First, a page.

New WR shines: The Bulls held a scrimmage that lasted 88 plays at UB Stadium Saturday. New receiver Anthony Johnson, a junior college transfer who sat out last season, was the big playmaker. He caught a 12-yard fade pass from No. 2 QB Drew Anderson for a TD in the back right corner of the end zone, doing a good job of getting his feet down in bounds. He also caught a 45-yard pass from freshman No. 3 QB Kyle Vantrease for a TD on a skinny-post route. It was a 20-yard throw and a 25-yard run after the catch.

Young RBs: Incumbent starting running back Johnathan Hawkins and sophomore Emmanuel Reed have sat out scrimmage work this far this spring recovering from an injury. That has given two red-shirt freshmen, Theo Anderson and Kameron Pickett, a lot of carries. They both showed good instincts. Anderson broke a third-and-1 run for 34 yards early in the scrimmage. Later he followed good blocking on a third-and-2 play for 27 yards off left tackle, getting behind big lineman Jacquis Webb. He went 12 yards off left end with a read-option run on the next play. Jackson did a good job reading the defense at the mesh point. Jackson ran a read-option keeper off right end on the next play for a 2-yard TD. Anderson also went 13 yards with a swing pass.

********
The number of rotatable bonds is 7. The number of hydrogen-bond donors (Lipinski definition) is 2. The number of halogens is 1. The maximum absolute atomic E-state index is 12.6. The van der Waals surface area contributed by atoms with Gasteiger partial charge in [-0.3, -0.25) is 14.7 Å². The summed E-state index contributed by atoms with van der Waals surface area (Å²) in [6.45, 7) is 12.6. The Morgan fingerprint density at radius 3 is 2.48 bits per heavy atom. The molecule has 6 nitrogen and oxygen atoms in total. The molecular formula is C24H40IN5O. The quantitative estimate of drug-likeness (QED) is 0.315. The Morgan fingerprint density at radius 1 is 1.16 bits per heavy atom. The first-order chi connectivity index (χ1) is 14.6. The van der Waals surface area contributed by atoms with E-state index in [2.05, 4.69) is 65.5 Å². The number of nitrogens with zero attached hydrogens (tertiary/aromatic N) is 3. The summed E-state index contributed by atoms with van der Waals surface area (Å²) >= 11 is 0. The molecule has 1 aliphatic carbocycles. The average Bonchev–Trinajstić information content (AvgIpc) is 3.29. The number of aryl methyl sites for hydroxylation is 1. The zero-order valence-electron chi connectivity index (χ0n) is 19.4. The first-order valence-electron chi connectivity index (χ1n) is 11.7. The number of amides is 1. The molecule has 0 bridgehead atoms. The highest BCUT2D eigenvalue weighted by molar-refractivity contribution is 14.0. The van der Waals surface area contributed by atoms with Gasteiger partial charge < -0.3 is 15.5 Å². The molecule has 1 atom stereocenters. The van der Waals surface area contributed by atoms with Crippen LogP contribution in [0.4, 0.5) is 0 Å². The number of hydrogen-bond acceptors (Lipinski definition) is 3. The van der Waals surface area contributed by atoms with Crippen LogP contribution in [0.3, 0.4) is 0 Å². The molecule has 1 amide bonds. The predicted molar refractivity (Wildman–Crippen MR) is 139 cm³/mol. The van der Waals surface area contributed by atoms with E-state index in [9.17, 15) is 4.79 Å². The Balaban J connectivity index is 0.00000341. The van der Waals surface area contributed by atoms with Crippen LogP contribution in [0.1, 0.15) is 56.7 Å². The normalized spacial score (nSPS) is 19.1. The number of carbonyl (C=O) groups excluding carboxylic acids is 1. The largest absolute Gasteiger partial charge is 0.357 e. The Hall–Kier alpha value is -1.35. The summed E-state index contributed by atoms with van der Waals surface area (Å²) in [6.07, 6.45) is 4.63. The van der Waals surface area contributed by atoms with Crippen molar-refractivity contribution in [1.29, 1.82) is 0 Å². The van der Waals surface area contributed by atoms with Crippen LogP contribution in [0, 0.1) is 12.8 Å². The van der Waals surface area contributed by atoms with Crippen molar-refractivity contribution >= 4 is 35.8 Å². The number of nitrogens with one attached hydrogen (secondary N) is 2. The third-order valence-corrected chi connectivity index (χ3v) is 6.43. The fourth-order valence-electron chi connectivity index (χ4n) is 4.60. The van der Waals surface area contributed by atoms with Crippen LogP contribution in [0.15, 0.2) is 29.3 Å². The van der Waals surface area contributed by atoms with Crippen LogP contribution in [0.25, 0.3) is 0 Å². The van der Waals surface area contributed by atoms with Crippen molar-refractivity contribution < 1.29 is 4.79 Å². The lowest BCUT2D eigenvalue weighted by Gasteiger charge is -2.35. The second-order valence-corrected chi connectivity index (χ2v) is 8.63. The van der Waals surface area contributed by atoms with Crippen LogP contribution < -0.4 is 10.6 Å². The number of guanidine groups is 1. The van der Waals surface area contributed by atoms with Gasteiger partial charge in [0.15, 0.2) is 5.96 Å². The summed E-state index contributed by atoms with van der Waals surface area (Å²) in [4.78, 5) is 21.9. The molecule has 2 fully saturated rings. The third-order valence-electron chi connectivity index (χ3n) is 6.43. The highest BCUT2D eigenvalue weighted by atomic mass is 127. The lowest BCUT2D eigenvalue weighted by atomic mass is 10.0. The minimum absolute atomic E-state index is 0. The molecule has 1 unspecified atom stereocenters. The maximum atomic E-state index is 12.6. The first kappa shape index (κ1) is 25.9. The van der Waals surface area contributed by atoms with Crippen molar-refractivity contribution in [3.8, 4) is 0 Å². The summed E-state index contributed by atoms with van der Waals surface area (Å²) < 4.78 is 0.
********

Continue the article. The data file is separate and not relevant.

“They’re getting great work,” Leipold said of the two red-shirt freshman backs. “Theo’s had a nice spring, he’s running with good physicality. Both of them show some quickness in space. I think they’re going to add to the position.”

Extra Points: The first-team defense got the better of the first-team offense in the scrimmage. Sophomore Jeremiah Dadeboe, had an interception over the middle on a Vantrease throw. Red-shirt freshman linebacker Kadofi Wright showed some playmaking from the outside. He had a 5-yard tackle for loss on a blitz and made a nice breakup on a pass for tight end Zac Lefebvre. Red-shirt freshman receiver Antonio Nunn had catches for 10, 15 and 2 yards. . . . Starting defensive ends Demone and Charles Harris both sat out full-contact work. With them down, the starting defensive line was Myles Nicholas and Wes Scott at ends and Chris Ford and Justin Brandon at tackles. . . . Adam Mitcheson made field goals of 40 and 37 yards. . . . Other TDs came from: senior back Michael Forman on a 13-yard run; senior receiver Chris Spell on a 19-yard pass from Anderson; and junior tight end Andrew Gray on a 21-yard pass from Todd Larocca.